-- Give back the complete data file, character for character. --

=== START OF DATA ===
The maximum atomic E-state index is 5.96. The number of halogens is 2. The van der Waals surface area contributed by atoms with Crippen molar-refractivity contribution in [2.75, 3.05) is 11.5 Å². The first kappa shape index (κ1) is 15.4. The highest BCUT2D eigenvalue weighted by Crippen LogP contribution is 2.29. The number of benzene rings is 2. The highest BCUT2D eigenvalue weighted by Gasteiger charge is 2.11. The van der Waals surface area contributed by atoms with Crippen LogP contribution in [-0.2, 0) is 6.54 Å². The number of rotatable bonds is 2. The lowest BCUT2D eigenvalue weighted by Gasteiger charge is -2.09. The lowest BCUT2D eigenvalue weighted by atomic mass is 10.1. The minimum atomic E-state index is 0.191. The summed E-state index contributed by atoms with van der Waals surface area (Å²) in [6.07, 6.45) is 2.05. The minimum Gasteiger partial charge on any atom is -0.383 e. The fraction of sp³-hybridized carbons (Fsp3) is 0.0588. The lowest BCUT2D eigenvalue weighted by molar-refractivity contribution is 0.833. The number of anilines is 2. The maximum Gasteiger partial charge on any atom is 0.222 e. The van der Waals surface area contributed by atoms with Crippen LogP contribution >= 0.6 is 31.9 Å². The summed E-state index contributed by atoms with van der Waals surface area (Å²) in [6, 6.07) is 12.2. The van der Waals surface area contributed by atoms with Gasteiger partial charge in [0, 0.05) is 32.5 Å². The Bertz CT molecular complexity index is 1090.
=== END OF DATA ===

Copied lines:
The maximum atomic E-state index is 5.96. The number of halogens is 2. The van der Waals surface area contributed by atoms with Crippen molar-refractivity contribution in [2.75, 3.05) is 11.5 Å². The first kappa shape index (κ1) is 15.4. The highest BCUT2D eigenvalue weighted by Crippen LogP contribution is 2.29. The number of benzene rings is 2. The highest BCUT2D eigenvalue weighted by Gasteiger charge is 2.11. The van der Waals surface area contributed by atoms with Crippen LogP contribution in [-0.2, 0) is 6.54 Å². The number of rotatable bonds is 2. The lowest BCUT2D eigenvalue weighted by Gasteiger charge is -2.09. The lowest BCUT2D eigenvalue weighted by atomic mass is 10.1. The minimum atomic E-state index is 0.191. The summed E-state index contributed by atoms with van der Waals surface area (Å²) in [6.07, 6.45) is 2.05. The minimum Gasteiger partial charge on any atom is -0.383 e. The fraction of sp³-hybridized carbons (Fsp3) is 0.0588. The lowest BCUT2D eigenvalue weighted by molar-refractivity contribution is 0.833. The number of anilines is 2. The maximum Gasteiger partial charge on any atom is 0.222 e. The van der Waals surface area contributed by atoms with Crippen LogP contribution >= 0.6 is 31.9 Å². The summed E-state index contributed by atoms with van der Waals surface area (Å²) in [6, 6.07) is 12.2. The van der Waals surface area contributed by atoms with Gasteiger partial charge in [0, 0.05) is 32.5 Å². The Bertz CT molecular complexity index is 1090.